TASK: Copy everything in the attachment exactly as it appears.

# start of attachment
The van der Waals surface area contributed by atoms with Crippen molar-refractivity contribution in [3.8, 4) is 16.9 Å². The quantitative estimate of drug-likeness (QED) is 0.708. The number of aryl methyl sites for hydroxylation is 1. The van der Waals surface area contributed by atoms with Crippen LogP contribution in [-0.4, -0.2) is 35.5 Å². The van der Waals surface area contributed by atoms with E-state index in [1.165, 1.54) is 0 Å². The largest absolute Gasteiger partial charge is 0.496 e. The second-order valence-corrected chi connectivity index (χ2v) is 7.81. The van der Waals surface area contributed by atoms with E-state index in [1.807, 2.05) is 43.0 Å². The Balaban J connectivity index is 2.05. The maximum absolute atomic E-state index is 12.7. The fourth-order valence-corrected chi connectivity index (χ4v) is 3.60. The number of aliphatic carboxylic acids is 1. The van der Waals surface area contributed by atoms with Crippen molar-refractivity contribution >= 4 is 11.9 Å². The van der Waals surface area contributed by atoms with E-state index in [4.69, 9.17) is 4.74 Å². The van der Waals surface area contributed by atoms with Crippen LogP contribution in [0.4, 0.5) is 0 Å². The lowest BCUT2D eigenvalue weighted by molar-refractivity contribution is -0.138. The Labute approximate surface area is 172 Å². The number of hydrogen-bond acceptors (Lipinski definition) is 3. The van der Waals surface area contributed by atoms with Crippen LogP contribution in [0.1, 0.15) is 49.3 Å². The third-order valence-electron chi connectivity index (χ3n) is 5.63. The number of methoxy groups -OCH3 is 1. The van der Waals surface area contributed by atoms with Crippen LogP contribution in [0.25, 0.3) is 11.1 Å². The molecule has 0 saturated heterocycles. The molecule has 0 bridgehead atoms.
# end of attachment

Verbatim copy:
The van der Waals surface area contributed by atoms with Crippen molar-refractivity contribution in [3.8, 4) is 16.9 Å². The quantitative estimate of drug-likeness (QED) is 0.708. The number of aryl methyl sites for hydroxylation is 1. The van der Waals surface area contributed by atoms with Crippen LogP contribution in [-0.4, -0.2) is 35.5 Å². The van der Waals surface area contributed by atoms with E-state index in [1.165, 1.54) is 0 Å². The largest absolute Gasteiger partial charge is 0.496 e. The second-order valence-corrected chi connectivity index (χ2v) is 7.81. The van der Waals surface area contributed by atoms with E-state index in [1.807, 2.05) is 43.0 Å². The Balaban J connectivity index is 2.05. The maximum absolute atomic E-state index is 12.7. The fourth-order valence-corrected chi connectivity index (χ4v) is 3.60. The number of aliphatic carboxylic acids is 1. The van der Waals surface area contributed by atoms with Crippen molar-refractivity contribution >= 4 is 11.9 Å². The van der Waals surface area contributed by atoms with E-state index in [4.69, 9.17) is 4.74 Å². The van der Waals surface area contributed by atoms with Crippen LogP contribution in [0.4, 0.5) is 0 Å². The lowest BCUT2D eigenvalue weighted by molar-refractivity contribution is -0.138. The Labute approximate surface area is 172 Å². The number of hydrogen-bond acceptors (Lipinski definition) is 3. The van der Waals surface area contributed by atoms with Crippen LogP contribution in [0.1, 0.15) is 49.3 Å². The third-order valence-electron chi connectivity index (χ3n) is 5.63. The number of methoxy groups -OCH3 is 1. The van der Waals surface area contributed by atoms with Crippen LogP contribution in [0.25, 0.3) is 11.1 Å². The molecule has 0 saturated heterocycles. The molecule has 0 bridgehead atoms.